The pro about this method is that it’s easy and simple. You just have to perform what you want to do, and the macro will repeat it each time.

The con on the other hand is that it is crude. I’m not kidding when I said that it will record everything action including superfluous ones like scrolling the screen etc. The code created are not the most efficient and sometimes, more complex sequences couldn’t be performed through this method.


This is the level is where most of my projects are at. It’s at a level where you are comfortable to look into the source code and modify it. There are tutorials for writing macros available in the internet and the goldmine of source codes.

To access the source code, right click on the tab and select View Code to enter the VBA sheet.

On the left hand side, search for the Modules or wherever you want the macro to be at and write the codes there.

At this level, there’s no need to recreate the wheel. A lot of suggestions and sample codes are available online. I usually start from there. Far easier to work from something existing than to restart from scratch. If I do need to start from nothing, I would actually use the Record Macro function in previous method to record the actions I wanted to do and continue modifying from there. It’s also here where you can realize why there’s a lot of redundant codes created if you used Record Macro function.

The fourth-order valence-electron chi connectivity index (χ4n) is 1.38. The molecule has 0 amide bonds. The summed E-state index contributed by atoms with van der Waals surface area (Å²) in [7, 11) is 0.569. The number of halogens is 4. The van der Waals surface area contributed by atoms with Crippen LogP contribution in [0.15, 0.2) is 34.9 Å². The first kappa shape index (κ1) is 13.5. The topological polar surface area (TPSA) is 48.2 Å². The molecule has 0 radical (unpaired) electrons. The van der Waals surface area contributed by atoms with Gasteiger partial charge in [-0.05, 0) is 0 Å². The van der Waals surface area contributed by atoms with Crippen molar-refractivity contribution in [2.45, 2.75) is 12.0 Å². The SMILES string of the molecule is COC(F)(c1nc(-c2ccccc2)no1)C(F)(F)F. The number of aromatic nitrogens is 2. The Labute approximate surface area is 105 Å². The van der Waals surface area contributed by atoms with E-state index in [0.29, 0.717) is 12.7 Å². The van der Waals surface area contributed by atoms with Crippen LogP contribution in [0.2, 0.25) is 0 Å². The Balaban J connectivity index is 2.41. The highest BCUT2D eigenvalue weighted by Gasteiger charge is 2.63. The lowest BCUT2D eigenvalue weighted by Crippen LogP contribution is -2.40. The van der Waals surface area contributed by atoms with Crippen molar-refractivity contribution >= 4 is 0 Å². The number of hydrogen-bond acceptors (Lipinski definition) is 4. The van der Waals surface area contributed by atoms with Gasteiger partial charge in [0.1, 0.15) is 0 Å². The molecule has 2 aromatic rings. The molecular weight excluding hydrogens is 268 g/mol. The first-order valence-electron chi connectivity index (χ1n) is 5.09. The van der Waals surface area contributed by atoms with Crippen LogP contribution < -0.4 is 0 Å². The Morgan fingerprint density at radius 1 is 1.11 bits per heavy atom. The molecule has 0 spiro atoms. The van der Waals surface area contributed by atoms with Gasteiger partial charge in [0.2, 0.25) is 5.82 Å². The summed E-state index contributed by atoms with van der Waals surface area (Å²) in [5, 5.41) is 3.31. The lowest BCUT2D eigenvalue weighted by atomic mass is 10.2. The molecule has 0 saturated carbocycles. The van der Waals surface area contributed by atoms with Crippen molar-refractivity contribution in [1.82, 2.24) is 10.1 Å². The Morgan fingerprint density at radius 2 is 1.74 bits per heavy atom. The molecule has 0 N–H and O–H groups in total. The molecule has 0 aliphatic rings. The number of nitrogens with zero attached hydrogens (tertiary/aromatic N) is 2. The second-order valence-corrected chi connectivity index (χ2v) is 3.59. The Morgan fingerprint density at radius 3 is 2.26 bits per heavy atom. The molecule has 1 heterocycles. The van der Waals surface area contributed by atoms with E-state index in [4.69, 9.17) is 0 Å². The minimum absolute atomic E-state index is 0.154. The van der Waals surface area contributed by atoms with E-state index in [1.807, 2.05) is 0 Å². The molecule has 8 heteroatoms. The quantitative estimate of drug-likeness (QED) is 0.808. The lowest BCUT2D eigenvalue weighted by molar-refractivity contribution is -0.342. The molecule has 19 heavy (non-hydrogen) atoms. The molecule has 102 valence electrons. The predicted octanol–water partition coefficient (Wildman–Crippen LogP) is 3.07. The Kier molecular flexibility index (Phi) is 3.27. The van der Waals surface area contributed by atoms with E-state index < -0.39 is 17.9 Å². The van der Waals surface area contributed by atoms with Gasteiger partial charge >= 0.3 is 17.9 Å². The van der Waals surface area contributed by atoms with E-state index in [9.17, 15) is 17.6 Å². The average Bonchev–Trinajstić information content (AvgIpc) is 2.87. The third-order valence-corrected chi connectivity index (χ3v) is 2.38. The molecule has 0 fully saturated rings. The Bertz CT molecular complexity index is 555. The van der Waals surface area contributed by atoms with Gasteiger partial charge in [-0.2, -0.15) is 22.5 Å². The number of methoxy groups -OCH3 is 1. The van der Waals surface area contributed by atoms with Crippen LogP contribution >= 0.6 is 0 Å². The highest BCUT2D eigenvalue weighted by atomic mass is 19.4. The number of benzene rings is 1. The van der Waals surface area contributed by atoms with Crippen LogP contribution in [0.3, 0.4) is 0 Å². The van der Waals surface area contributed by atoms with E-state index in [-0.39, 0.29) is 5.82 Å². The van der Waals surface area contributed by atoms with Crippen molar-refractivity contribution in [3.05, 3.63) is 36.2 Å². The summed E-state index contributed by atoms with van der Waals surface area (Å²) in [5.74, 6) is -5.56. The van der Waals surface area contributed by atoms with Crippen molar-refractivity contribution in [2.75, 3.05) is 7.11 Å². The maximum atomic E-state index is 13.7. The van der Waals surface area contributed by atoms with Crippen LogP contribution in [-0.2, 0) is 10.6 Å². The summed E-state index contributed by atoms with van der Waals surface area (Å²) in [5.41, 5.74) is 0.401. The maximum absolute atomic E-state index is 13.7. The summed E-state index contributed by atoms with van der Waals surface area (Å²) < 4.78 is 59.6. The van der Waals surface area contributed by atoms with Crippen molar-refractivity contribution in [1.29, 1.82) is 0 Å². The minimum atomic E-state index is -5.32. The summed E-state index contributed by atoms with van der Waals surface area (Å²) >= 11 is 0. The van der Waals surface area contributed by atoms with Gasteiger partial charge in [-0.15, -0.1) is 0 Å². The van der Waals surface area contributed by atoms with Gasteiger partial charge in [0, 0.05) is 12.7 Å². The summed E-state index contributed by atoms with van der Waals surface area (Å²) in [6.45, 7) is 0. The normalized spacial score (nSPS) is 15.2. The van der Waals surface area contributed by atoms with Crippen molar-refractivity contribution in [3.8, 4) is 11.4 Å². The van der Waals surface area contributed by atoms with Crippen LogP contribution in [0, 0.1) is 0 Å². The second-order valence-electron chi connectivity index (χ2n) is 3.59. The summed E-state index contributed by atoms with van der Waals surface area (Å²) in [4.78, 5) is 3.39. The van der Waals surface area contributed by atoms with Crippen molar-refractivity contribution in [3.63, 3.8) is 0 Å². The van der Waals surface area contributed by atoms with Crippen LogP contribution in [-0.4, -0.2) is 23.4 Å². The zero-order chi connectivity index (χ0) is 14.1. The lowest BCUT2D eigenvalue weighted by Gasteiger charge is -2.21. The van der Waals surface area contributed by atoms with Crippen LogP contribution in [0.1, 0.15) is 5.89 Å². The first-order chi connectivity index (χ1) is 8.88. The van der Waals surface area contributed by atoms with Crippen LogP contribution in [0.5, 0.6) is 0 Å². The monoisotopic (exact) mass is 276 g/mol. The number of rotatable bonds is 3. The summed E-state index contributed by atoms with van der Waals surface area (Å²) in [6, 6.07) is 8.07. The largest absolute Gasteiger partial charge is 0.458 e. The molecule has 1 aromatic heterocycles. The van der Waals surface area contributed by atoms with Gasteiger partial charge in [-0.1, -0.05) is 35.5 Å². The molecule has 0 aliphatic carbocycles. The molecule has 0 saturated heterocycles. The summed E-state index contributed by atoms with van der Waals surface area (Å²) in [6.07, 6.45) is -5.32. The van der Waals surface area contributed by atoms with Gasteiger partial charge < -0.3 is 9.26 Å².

Don’t let the mind be limited by what a macro can do. Since I’m doing a finance focused job, I automated my data extraction, parameter refresh, chart refresh, and even copy paste the charts to ppt. Yup, preparing and transferring charts as pictures to specific ppt were all done through macros.

To get better at this stage, I put in the lessons I learned from computer programming in the past. I envisioned what I want the macro to achieve at the end. It might appear utterly complicated, but I break them down into the simplest part on what each function should achieve. At this point, it might be easier to create a flow chart of actions. You can see the relationship on how to create the macro and the flow of data.

I inserted many comments to provide clarify if I revisit the source code in the future to remind myself, or anyone else who inherited the file on what each function should do. In the VBA screen, creating Toggle Point between two line of codes allowed to see how the codes interacted and where did it break down. It’s often how I diagnosed the codes if they don’t work as needed. This is where breaking down the macro to the simplest form allow easy checking on each functions.